You may be hesitant to read a post about Sabbath rest, possibly even assuming that it’s going to be filled with rules, religiousness and guilt.
But actually, I pray you find it’s quite the opposite.
In fact, I think that if you truly implement this practice in 2020, you’ll see every aspect of your life benefit and realize it has nothing to do with rules, religion or guilt, but rather everything to do with freedom and spiritual wholeness.
First, let’s talk about a little bit of history.
A few thousand years ago, God gave us these Ten Commandments…
- You shall have no other gods before Me.
- You shall not make idols.
- You shall not take the name of the LORD your God in vain.
- Remember the Sabbath day, to keep it holy.
- Honor your father and your mother.
- You shall not murder.
- You shall not commit adultery.
- You shall not steal.
- You shall not bear false witness against your neighbor.
- You shall not covet.
Now, let’s talk about #4.
I find it interesting and not at all a coincidence that it’s the ONLY commandment that begins with the word “remember.”
Next, let’s define the word, Sabbath. It simply means to rest. That’s it…to rest.
It doesn’t mean religion. It doesn’t mean rules. It only means to rest!
I do recognize that there are certain religious groups that have actually upheld the practice of observing the Sabbath very well, and perhaps, that could be why many people may associate it with “rules.” However, what I want to share with you is what I truly believe was the heart of the Creator in commanding that we “Remember the Sabbath day.”
God knew that we would live in a 24/7 culture of endless work, productivity and distraction. He knew we would actually be praised and acknowledged for being “busy.”
Yet, what has happened to us as a culture?
We’ve developed unrelenting anxiety and illness. We live in a day where broken relationships are more common than committed, loving partnerships. And I believe it’s why we’re exhausted and have completely lost the ability or even understand how to truly rest.
Let’s take a quick test to see how well you’re “resting”…
- You have email set up on your phone. So, when you leave work, you don’t really leave work. Yes or no?
- You check your phone, Facebook, Instagram, emails, text messages, etc. first thing in the morning when you wake up. Yes or no?
- You can’t remember the last time you disconnected from technology (aka. the greatest form of distraction in our culture) for a minimum of 24 hours. Yes or no?
- You think of rest as laziness and believe you could do so much more with your time. Yes or no?
- You take one vacation a year and that’s your only true “time off”. Yes or no?
How did you do? Did you answer, “Yes” to 3 or more of the above statements?
I did…that is until I started committing to remembering the Sabbath and taking a TRUE day of rest every! single! week!
Here’s how we weekly practice remembering the Sabbath as a family…
(And notice I used the word, “practice,” because we’re not perfect at it and sometimes fail!)
- Starting on Saturday between 6-7 pm, we disconnect from all of our devices and place them on airplane mode. We turn the television off and shut down any video games, and as a family, we play cards, sip wine and/or kombucha, eat yummy food and just relax.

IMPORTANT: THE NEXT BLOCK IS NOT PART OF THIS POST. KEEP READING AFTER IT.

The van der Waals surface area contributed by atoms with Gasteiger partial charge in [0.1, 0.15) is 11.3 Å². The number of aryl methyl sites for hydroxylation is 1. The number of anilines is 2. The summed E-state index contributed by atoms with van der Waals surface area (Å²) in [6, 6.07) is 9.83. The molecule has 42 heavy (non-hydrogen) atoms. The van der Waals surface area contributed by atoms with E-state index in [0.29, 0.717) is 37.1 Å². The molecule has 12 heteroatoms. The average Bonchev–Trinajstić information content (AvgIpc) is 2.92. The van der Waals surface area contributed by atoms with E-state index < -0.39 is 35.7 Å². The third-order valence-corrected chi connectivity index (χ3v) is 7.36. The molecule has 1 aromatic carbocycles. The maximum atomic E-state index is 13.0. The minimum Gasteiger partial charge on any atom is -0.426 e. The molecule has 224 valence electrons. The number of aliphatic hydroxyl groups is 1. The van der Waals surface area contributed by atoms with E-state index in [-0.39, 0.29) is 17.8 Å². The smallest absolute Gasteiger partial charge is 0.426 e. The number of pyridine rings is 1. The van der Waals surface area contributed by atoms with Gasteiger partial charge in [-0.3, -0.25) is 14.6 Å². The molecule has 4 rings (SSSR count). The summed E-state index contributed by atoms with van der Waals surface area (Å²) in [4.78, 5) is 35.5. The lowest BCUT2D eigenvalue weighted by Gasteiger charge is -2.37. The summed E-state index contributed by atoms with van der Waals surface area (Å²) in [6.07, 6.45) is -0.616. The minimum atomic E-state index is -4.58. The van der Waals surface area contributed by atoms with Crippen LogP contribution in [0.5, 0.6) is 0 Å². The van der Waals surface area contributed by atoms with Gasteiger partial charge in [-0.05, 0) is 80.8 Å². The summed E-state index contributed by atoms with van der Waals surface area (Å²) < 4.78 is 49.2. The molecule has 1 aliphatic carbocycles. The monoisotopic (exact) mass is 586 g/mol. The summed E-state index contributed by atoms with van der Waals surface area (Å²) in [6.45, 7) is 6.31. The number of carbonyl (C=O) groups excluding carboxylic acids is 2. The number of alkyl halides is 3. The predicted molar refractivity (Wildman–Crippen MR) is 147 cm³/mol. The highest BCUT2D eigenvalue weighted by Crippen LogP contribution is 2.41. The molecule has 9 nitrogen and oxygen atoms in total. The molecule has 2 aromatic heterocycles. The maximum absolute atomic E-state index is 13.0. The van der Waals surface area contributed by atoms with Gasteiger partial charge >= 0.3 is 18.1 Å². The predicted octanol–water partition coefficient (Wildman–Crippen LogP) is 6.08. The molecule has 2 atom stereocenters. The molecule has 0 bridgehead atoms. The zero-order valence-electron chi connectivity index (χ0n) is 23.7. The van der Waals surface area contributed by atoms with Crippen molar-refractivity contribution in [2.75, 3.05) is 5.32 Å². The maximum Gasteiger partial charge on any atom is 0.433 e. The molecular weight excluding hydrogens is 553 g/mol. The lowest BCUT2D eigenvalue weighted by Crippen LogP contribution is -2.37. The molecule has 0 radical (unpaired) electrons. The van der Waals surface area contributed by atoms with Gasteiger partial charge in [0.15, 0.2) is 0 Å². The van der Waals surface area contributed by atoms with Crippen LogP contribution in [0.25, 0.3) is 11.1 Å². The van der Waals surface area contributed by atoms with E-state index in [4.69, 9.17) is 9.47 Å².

- Then, on Sunday, we wake up and eat a spoonful of honey…this is my kid’s favorite part. I can’t actually take credit for this idea but loved the suggestion from a pastor. We want our kids to remember this restful day as a sweet memory and not another “rule” or “thing they have to do.” So, we literally give them something sweet to help them remember this as a sweet part of their life at home with us.
- Then, we head to church and will often go to brunch afterwards. Here’s a great example of why I said that we’re not perfect at Sabbath. Some people believe that by going to a restaurant, we’re breaking the Sabbath. But…I truly believe that this isn’t about rules and laws. Instead, it’s about taking rest in a way that serves you and your family. For example, if you work out every day during the week, maybe you don’t work out on the Sabbath. Whereas, if you don’t prioritize working out during the week, maybe your Sabbath includes a good sweat session.
- After brunch, our kids play with their neighborhood friends, and I’ll usually organize the house, meal prep or simply enjoy being present in conversation with my husband. Again, I do only the things I enjoy doing and that don’t cause me stress, exhaustion or any sort of anxiety.
- By around 6-7 pm Sunday night, we usually end our day of rest, and after the kids are in bed, I’ll spend about an hour or so getting ready for the week. I look over my calendar, make a list of intentions for the week and discuss a plan with my husband.
Here’s what I’ve noticed since we’ve started honoring the Sabbath:
- I start the week with an overflowing cup.
- I feel energized and excited.
- I’m more present with my family.
- I’m a better leader.
- I have more passion and less anxiety.
- I’m more productive during my work hours because I’m less distracted.
Your New Year…
So, my dear friends, as you start this next year and a new decade, I pray that you’ll choose to experience a weekly day of rest.
You were created for it, and your Creator deeply desires for you to experience the gift of rest that He intended for you. He wants you to live fully, with less anxiety and a joyful posture toward this life you were given.
I’d love to hear about your Sabbath journey.
How do you want to implement it in this new year? Have you already started making Sabbath changes, and if so, what things have you experienced as a result? Please share in the comments below.
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